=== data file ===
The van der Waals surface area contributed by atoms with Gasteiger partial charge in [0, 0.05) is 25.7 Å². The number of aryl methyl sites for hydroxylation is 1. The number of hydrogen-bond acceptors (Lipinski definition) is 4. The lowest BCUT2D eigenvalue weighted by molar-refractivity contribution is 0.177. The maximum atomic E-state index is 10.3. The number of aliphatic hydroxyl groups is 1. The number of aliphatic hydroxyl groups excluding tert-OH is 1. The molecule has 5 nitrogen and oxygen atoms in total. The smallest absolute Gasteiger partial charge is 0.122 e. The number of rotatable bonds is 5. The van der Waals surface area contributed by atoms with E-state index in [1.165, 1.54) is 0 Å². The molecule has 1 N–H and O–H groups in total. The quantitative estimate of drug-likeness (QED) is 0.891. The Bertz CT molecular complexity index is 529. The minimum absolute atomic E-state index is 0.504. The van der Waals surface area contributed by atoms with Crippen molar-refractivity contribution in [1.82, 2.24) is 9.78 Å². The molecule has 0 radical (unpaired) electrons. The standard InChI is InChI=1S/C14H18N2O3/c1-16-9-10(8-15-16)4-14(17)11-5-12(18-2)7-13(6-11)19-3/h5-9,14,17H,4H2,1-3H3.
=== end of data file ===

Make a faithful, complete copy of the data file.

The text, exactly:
The van der Waals surface area contributed by atoms with Gasteiger partial charge in [0, 0.05) is 25.7 Å². The number of aryl methyl sites for hydroxylation is 1. The number of hydrogen-bond acceptors (Lipinski definition) is 4. The lowest BCUT2D eigenvalue weighted by molar-refractivity contribution is 0.177. The maximum atomic E-state index is 10.3. The number of aliphatic hydroxyl groups is 1. The number of aliphatic hydroxyl groups excluding tert-OH is 1. The molecule has 5 nitrogen and oxygen atoms in total. The smallest absolute Gasteiger partial charge is 0.122 e. The number of rotatable bonds is 5. The van der Waals surface area contributed by atoms with E-state index in [1.165, 1.54) is 0 Å². The molecule has 1 N–H and O–H groups in total. The quantitative estimate of drug-likeness (QED) is 0.891. The Bertz CT molecular complexity index is 529. The minimum absolute atomic E-state index is 0.504. The van der Waals surface area contributed by atoms with Crippen molar-refractivity contribution in [1.82, 2.24) is 9.78 Å². The molecule has 0 radical (unpaired) electrons. The standard InChI is InChI=1S/C14H18N2O3/c1-16-9-10(8-15-16)4-14(17)11-5-12(18-2)7-13(6-11)19-3/h5-9,14,17H,4H2,1-3H3.